10 to 29 kg: 600 mg IV infusion/dose for aHUS; safety and efficacy have not been established for PNH, myasthenia gravis, or NMOSD.
    5 to 9 kg: 300 mg IV infusion/dose for aHUS; safety and efficacy have not been established for PNH, myasthenia gravis, or NMOSD.

    Infants

    2 to 11 months and 5 to 9 kg: 300 mg IV infusion/dose for aHUS; safety and efficacy have not been established for PNH, myasthenia gravis, or NMOSD.
    Younger than 2 months or less than 5 kg: Safety and efficacy have not been established.

    Neonates

    Safety and efficacy have not been established.

    DOSING CONSIDERATIONS

    Hepatic Impairment

    Specific guidelines for dosage adjustments in hepatic impairment are not available. Pharmacokinetic studies in patients with hepatic impairment have not been conducted.

    Renal Impairment

    Specific guidelines for dosage adjustments in renal impairment are not available. Pharmacokinetic studies in patients with renal impairment have not been conducted.

    ADMINISTRATION

    Injectable Administration

    Visually inspect the solution for particulate matter or discoloration prior to infusion.

    Intravenous Administration

    For intravenous infusion after dilution only; do NOT administer via IV push or bolus.
     
    Preparation of IV infusion:
    Withdraw the required amount of eculizumab from the vial into a sterile syringe. Transfer the dose to an infusion bag.
    Dilute to a final concentration of 5 mg/mL by adding the appropriate amount of 0.9% Sodium Chloride, 0.45% Sodium Chloride, Dextrose 5% in Water, or Ringer's injection to the infusion bag. The volume of diluent required will be equal to the volume of drug.
    The final infusion volume for eculizumab 300 mg is 60 mL.
    The final infusion volume for eculizumab 600 mg is 120 mL.
    The final infusion volume for eculizumab 900 mg is 180 mL.
    The final infusion volume for eculizumab 1,200 mg is 240 mL.
    Once the diluent is added, gently invert the infusion bag to ensure thorough mixing of eculizumab and the diluent. Do NOT shake.
    Discard any amount of eculizumab that is remaining in the vial; eculizumab does not contain a preservative.
    Allow the admixture to come to room temperature (18 to 25 degrees C or 64 to 77 degrees F) prior to administration. Do not heat in a microwave or with any other heat source other than ambient air temperature.
    Storage: Once mixed, the IV infusion solution is stable for 24 hours under refrigeration (2 to 8 degrees C or 36 to 46 degrees F) or at room temperature (18 to 25 degrees C or 64 to 77 degrees F). Do not freeze.
     
    Administration of IV infusion:
    Administer the dose via IV infusion over 35 minutes in adults and infuse IV over 1 to 4 hours in pediatric patients using gravity feed, a syringe-type pump, or an infusion pump.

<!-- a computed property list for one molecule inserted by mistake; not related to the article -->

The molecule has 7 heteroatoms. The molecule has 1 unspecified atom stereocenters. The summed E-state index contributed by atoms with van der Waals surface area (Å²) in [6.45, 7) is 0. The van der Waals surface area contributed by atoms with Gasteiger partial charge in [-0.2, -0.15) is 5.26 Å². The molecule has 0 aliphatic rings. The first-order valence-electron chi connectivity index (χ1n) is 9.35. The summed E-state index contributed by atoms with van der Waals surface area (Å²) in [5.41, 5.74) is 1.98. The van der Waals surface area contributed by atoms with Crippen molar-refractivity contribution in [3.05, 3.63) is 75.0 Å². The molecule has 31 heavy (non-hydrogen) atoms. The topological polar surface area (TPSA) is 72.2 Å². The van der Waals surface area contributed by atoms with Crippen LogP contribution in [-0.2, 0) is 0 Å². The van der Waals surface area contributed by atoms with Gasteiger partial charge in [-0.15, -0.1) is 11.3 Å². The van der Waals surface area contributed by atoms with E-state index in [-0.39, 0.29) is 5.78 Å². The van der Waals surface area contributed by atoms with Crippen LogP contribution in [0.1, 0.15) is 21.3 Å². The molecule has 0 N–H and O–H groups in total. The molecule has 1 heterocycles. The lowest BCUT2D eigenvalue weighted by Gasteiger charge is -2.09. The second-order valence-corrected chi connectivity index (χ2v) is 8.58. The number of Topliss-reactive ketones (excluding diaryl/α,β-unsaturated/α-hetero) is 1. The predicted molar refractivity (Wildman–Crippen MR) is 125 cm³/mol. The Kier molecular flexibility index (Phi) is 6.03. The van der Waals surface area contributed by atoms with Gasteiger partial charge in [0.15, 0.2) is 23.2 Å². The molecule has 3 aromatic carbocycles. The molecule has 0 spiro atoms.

Infuse repeat doses at the recommended intervals, or within 2 days of these intervals.
    Monitor for allergic reactions during the infusion. and for 1 hour after the completion of the infusion. If an allergic reaction occurs, the infusion can be stopped or slowed. If it is slowed, the total infusion time should not exceed 2 hours for adults.

    STORAGE

    Soliris:
    - Discard product if it contains particulate matter, is cloudy, or discolored
    - Discard unused portion. Do not store for later use.
    - Do not freeze
    - Protect from light
    - Refrigerate (between 36 and 46 degrees F)
    - Store in carton until time of use

    CONTRAINDICATIONS / PRECAUTIONS

    Fungal infection, immunosuppression, infection, meningococcal infection, neutropenia, streptococcal infection

    The use of eculizumab increases a patient's susceptibility to serious meningococcal infection (septicemia and/or meningitis). Life-threatening and fatal meningococcal infections have occurred in patients treated with eculizumab. Meningococcal infection may become rapidly life-threatening or fatal if not recognized and treated early. Monitor patients for signs of meningococcal infections during therapy. Eculizumab is contraindicated in patients with unresolved serious Neisseria meningitidis infection and in patients who are not currently vaccinated against Neisseria meningitidis, unless the risks of delaying treatment outweigh the risks of developing a meningococcal infection. Vaccinate for meningococcal disease according to the most current Advisory Committee on Immunization Practices (ACIP) recommendations for patients with complement deficiencies. Revaccinate patients in accordance with ACIP recommendations, considering the duration of therapy. Immunize patients without a history of meningococcal vaccination at least 2 weeks prior to receiving the first dose of eculizumab. If urgent therapy is indicated in an unvaccinated patient, administer the meningococcal vaccine as soon as possible and provide patients with 2 weeks of antibacterial drug prophylaxis. Vaccination reduces, but does not eliminate, the risk of meningococcal infections. Serious meningococcal infections have been reported in vaccinated patients receiving eculizumab treatment. Eculizumab blocks terminal complement activation and results in a complement deficiency similar to that of patients with complement deficiency; therefore patients may have increased susceptibility to other types of infections, especially with encapsulated bacteria. Additionally, fungal infection with Aspergillus sp. have occurred in patients with immunosuppression and those with neutropenia. Pediatric patients treated with eculizumab may be at increased risk of developing serious infections, such as streptococcal infection due to Streptococcus pneumoniae or infection due to Haemophilus influenzae type b (Hib). Administer vaccinations for the prevention of streptococcal and Hib infections according to ACIP guidelines. Use caution when administering eculizumab to patients with any systemic infection. If an infection is suspected, the patients should be evaluated immediately and treated with antibiotics, if necessary. Strongly consider discontinuing eculizumab during the treatment of such infections.